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Seen from the outside, this chapter hardly accomplished anything: We started with static pages, and ended with . . . mostly static pages. But appearances are deceiving: By developing in terms of Rails controllers, actions, and views, we are now in a position to add arbitrary amounts of dynamic content to our site. Seeing exactly how this plays out is the task for the rest of this tutorial.

         Before moving on, let’s take a minute to commit our changes and merge them into the master branch. Back in Section 3.1.2 we created a Git branch for the development of static pages. If you haven’t been making commits as we’ve been moving along, first make a commit indicating that we’ve reached a stopping point:

$  git add .
$  git commit -m   "Finish static pages"


Then merge the changes back into the master branch using the same technique as in Section 1.3.5: 

$  git checkout master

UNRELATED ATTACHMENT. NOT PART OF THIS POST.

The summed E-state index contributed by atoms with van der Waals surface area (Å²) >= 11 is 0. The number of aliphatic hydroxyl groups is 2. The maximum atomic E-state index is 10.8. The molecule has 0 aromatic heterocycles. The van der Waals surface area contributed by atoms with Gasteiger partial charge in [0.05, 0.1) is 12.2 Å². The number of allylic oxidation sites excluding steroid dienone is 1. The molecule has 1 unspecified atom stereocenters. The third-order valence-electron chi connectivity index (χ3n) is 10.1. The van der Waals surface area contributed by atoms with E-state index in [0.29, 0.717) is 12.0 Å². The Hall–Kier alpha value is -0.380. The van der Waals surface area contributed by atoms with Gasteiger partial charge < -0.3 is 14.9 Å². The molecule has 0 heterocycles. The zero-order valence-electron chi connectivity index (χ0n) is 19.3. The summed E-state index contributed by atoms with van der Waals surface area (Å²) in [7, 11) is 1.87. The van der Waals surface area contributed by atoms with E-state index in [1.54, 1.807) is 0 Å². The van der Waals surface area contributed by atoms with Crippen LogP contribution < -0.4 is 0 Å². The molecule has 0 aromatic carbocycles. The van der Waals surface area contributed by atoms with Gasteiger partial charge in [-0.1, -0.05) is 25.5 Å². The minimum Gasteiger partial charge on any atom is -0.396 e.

$  git merge static-pages


Once you reach a stopping point like this, it’s usually a good idea to push your code up to a remote repository (which, if you followed the steps in Section 1.3.4, will
be GitHub):

$ git push 


If you like, at this point you can even deploy the updated application to Heroku:

 $ git push heroku
Anil  Bist

Skills    Ruby On Rails

Qualifications :- High School - SLV, College/University - Graphic Era Deemed Univ University,
Location :-Dehradun,Dehradun,Uttarakhand,India

in 2006, i Join a web development company in Bangalore and start work on "Ruby on Rail" this is my first web development framework and we worked in this framework and develop four to five project after some time , I moved to JEE/Sturst frame work,

After some time i decided that now times come and I have to go on in my own way and I started a company name is "Soarlogic&q


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